According to a press release from the National Cannabis Industry Association (NCIA), a standalone cannabis policy reform bill was brought before the House of Representatives for a vote on Wednesday, September 25, 2019 and passed with an overwhelming bipartisan majority.
According to a press release from the National Cannabis Industry Association (NCIA) (1), a standalone cannabis policy reform bill was brought before the House of Representatives for a vote on Wednesday, September 25, 2019 and passed with an overwhelming bipartisan majority. The Secure and Fair Enforcement (SAFE) Banking Act of 2019, or H.R. 1595, was approved 321-103, including nearly half of voting Republicans, in a suspension vote.
“Having worked alongside Congressional leaders to resolve the cannabis industry’s banking access issues for over six years, it’s incredibly gratifying to see this strong bipartisan showing of support in today’s [yesterday’s] House vote,” said Aaron Smith, executive director of the NCIA. “We owe a great debt of gratitude to the bill sponsors, who have been working with us to move this issue forward long before anyone else thought it was worth the effort.”
H.R. 1595 was introduced in this session by Representatives Ed Perlmutter (D-CO), Denny Heck (D-WA), Steve Stivers (R-OH), and Warren Davidson (R-OH) with more than 100 other original cosponsors, eventually reaching 206 cosponsors prior Wednesday’s vote.
In light of current federal laws and financial regulations, most banks are unwilling to risk prosecution or punishment to work with state-legal cannabis businesses and often ancillary businesses that service the cannabis industry. According to the NCIA, this forces many cannabis businesses to operate almost entirely in cash, creating public safety issues for everyone involved, from businesses and their employees to tax collectors and regulators. In addition, these policies hinder the efforts of regulators and law enforcement to effectively monitor the legal cannabis market. Financial services institutions are also unable to provide loans to people in the cannabis industry, which disproportionately impacts small businesses and marginalized communities with less access to personal wealth or investment capital.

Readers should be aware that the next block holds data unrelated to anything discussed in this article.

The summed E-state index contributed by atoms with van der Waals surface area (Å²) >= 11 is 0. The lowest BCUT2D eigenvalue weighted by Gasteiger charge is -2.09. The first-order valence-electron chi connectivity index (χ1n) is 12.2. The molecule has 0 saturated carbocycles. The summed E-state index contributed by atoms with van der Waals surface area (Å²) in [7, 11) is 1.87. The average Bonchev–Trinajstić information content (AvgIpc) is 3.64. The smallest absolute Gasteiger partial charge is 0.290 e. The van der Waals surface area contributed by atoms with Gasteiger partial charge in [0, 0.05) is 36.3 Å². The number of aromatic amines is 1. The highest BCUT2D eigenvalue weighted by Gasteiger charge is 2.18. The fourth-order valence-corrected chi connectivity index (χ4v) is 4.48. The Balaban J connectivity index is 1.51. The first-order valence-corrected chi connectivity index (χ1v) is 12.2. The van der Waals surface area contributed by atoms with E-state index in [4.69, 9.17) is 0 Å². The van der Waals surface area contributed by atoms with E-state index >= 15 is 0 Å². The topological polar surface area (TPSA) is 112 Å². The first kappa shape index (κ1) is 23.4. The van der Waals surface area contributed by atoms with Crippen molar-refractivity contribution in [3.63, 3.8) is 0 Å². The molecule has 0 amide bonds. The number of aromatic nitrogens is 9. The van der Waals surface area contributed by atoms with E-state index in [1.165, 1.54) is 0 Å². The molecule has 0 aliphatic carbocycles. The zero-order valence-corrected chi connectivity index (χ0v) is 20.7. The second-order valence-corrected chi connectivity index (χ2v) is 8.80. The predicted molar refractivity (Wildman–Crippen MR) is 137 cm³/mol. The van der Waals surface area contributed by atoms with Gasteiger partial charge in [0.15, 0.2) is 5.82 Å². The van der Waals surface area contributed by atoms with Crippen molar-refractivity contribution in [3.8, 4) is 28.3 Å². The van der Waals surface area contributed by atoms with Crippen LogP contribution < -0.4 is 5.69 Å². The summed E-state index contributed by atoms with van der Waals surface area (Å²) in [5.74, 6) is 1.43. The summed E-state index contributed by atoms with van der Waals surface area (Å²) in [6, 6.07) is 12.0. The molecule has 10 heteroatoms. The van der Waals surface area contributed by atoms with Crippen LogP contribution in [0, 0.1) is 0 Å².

According to the NCIA announcement (1), the SAFE Banking Act-as approved in the House-would prevent federal banking regulators from punishing banks for working with cannabis- and hemp-related businesses that are obeying state laws. The bill would protect ancillary businesses that work with the cannabis industry from being charged with money laundering and other financial crimes and requires the Financial Institution Examination Council to develop guidance to help credit unions and banks understand how to lawfully serve cannabis businesses. Access to capital for small businesses would be increased by allowing traditional lending from financial service providers, and regular reporting on loan practices involving women and people of color in the cannabis industry would be required.
“Now, it’s time for the Senate to take swift action to approve the SAFE Banking Act so that this commonsense legislation can make its way to the President’s desk,” said Smith. “This bipartisan legislation is vital to protecting public safety, fostering transparency, and leveling the playing field for small businesses in the growing number of states with successful cannabis programs.”
NCIA plans to host a press conference with lawmakers and allied organizations to discuss the vote on Thursday, September 26 at 2:30 p.m. ET at the House Triangle, just outside Washington, D.C. The press conference will reportedly include the following people: